In the past her primary media was traditionally oils and acrylics.  She has since fallen in love with clayboard scratch art and has been dedicated to this medium for the past seven years.  Patrice scratches her original art into the surface of the clayboard with very delicate tools and using a magnifier, reveals the design in exquisite detail in shades of black and white. She then paints her art with special watercolors or acrylics.

Her scratch art has won numerous awards and her art is included in private collections throughout the world.




Little Jewels

Little Jewels

Joanna Asha Roznowski

I am a painter and photographer. With colour, contrast, texture, and shape I bring out vivid and dynamic compositions that echo my emotions about the environment. The technique I use of pouring and moving the paint across a canvas makes it possible to easily follow the direction of spilt acrylic paint.


For the last few months I traveled with my digital camera documenting the natural environment on Vancouver Island. Each of the unique organic forms I found, juxtapositions of colours and contrasts was in the constant growth and revival. I tried to imagine what is beneath the ocean floor, what is the particularly the nature of landforms in the area, what can be discover, what kind of plants

inhabited the space, what is the history of the place, what is abstract and what is real? My current work reflects fascination with the plants’ unique structures including their forms and tissues from the microscopic to the macroscopic visions. On my paintings representational images of various plants and abstract shapes are filled with energy, which, as in nature, balances between the concentration of a form and its synthetic partition. The embryophytes and hydrophytic plants blend and permeate each other forming multi-layered compositions.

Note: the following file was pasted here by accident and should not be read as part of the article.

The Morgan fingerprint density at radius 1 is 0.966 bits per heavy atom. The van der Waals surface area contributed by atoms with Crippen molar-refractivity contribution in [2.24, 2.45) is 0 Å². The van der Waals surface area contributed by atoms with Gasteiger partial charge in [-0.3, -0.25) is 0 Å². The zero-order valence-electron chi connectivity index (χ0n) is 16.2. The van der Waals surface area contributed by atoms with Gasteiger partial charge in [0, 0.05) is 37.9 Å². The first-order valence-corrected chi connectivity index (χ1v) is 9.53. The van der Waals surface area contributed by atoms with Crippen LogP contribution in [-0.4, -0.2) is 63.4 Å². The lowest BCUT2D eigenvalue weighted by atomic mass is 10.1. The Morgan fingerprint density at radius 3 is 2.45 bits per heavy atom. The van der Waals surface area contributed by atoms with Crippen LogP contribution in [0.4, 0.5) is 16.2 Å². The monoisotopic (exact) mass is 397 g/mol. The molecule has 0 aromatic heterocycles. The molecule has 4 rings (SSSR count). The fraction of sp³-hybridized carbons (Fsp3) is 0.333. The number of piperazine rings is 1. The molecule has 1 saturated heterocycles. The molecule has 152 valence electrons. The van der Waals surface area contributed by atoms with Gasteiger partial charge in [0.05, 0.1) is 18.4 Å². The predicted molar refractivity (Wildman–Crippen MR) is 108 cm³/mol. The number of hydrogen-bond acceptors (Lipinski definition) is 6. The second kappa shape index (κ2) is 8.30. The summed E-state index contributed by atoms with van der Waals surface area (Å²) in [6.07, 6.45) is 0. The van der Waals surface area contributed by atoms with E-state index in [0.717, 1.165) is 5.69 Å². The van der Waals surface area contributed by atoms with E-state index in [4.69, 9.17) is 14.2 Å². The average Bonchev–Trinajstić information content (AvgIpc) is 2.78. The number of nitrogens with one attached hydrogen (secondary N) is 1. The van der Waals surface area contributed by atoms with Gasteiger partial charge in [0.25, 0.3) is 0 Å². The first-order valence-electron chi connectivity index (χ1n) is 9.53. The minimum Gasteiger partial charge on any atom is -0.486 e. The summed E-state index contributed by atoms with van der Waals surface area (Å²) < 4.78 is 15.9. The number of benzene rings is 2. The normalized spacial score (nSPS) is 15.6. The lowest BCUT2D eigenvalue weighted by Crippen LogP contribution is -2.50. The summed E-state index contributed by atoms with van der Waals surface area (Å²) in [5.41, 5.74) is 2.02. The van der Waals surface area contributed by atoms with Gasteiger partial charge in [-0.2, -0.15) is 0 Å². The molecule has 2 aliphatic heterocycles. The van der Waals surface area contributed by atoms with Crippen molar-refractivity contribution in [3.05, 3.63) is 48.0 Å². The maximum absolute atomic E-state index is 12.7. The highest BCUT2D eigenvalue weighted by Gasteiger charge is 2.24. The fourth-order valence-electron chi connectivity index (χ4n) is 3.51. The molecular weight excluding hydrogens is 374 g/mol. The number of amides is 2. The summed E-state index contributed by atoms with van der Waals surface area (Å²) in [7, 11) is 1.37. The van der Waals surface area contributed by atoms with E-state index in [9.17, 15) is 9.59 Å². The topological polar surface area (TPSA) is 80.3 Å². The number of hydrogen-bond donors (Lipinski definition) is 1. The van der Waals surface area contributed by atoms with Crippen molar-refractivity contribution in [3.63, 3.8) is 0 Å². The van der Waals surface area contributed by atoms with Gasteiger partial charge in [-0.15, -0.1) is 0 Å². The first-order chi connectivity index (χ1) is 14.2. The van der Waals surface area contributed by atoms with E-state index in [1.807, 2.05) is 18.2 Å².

Joanna Asha Roznowski holds an MFA from the University of  Waterloo, a BFA from NSCAD University, and Diploma in Fine Arts from the Vancouver Island University.

Ellen Statz

Ellen was born and raised in the small coastal community of Campbell River BC, on Vancouver Island.  She is the daughter of a commercial fisherman and has a long and direct connection with the sea and with nature which inspires her whimsical forms and designs.

Leaf Vase

Leaf Vase

Wild Elderberry Plate

Wild Elderberry Plate

Ellen discovered clay in 1984 while enrolled in the Fine Arts Diploma Program at Malapsina College in Nanaimo, BC.  She continued here art education and work in Raku at North island College.

“My greatest pleasures come from allowing the clay to take me places I would not venture into on my own.  The unpredictable and spontaneous nature of Raku produces  positive feedback which shows no sign of abating”.  Ellen’s work has moved through a number of themes ranging from a fixation with alligators to her current interest in botanical textures and impressions.

She currently lives and works in Campbell River where she makes Raku pottery and teaches classes in her home studio.  Ellen’s work is held in collections throughout the world and she enjoys an enthusiastic local following.

  The Raku Process….

After a rapid firing of about 30 minutes glowing hot pots are quickly removed from the kiln and placed into metal containers lined with combustible materials (like shredded paper) .  A  lid cuts off the oxygen creating a “reducing” atmosphere.  In this reducing atmosphere, smoke and fire work their magic, making each piece “one of a kind”

Handle your Raku with care—after all, it has had a difficult birth!

Raku is not watertight or food safe.  Over time, direct sunlight may affect colours.  Clean with a soft cloth.